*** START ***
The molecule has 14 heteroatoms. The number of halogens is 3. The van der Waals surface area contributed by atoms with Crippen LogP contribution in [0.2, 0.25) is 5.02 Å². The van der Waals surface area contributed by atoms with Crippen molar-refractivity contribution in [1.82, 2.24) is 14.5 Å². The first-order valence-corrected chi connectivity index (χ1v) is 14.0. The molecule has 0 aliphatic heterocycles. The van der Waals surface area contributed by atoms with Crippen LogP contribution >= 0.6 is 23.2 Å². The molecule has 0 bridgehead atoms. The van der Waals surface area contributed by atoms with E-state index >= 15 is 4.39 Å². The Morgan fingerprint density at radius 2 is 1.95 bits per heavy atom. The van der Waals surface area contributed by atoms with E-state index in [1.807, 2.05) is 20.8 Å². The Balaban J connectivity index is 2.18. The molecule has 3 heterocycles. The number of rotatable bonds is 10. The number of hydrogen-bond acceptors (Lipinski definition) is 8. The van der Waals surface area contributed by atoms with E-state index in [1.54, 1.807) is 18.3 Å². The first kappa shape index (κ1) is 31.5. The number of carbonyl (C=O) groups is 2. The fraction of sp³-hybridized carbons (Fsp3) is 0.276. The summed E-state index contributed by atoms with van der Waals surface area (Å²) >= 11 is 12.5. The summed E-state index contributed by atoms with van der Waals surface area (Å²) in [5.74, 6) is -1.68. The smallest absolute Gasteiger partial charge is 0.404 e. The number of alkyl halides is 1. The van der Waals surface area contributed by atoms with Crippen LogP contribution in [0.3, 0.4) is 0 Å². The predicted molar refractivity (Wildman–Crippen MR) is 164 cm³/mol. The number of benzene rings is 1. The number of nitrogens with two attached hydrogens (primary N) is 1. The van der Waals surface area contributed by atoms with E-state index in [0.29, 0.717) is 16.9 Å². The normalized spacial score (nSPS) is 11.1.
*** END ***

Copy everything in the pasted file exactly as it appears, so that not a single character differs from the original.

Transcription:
The molecule has 14 heteroatoms. The number of halogens is 3. The van der Waals surface area contributed by atoms with Crippen LogP contribution in [0.2, 0.25) is 5.02 Å². The van der Waals surface area contributed by atoms with Crippen molar-refractivity contribution in [1.82, 2.24) is 14.5 Å². The first-order valence-corrected chi connectivity index (χ1v) is 14.0. The molecule has 0 aliphatic heterocycles. The van der Waals surface area contributed by atoms with Crippen LogP contribution >= 0.6 is 23.2 Å². The molecule has 0 bridgehead atoms. The van der Waals surface area contributed by atoms with E-state index >= 15 is 4.39 Å². The Morgan fingerprint density at radius 2 is 1.95 bits per heavy atom. The van der Waals surface area contributed by atoms with E-state index in [1.807, 2.05) is 20.8 Å². The Balaban J connectivity index is 2.18. The molecule has 3 heterocycles. The number of rotatable bonds is 10. The number of hydrogen-bond acceptors (Lipinski definition) is 8. The van der Waals surface area contributed by atoms with E-state index in [1.54, 1.807) is 18.3 Å². The first kappa shape index (κ1) is 31.5. The number of carbonyl (C=O) groups is 2. The fraction of sp³-hybridized carbons (Fsp3) is 0.276. The summed E-state index contributed by atoms with van der Waals surface area (Å²) >= 11 is 12.5. The summed E-state index contributed by atoms with van der Waals surface area (Å²) in [5.74, 6) is -1.68. The smallest absolute Gasteiger partial charge is 0.404 e. The number of alkyl halides is 1. The van der Waals surface area contributed by atoms with Crippen LogP contribution in [0.3, 0.4) is 0 Å². The predicted molar refractivity (Wildman–Crippen MR) is 164 cm³/mol. The number of benzene rings is 1. The number of nitrogens with two attached hydrogens (primary N) is 1. The van der Waals surface area contributed by atoms with E-state index in [0.29, 0.717) is 16.9 Å². The normalized spacial score (nSPS) is 11.1.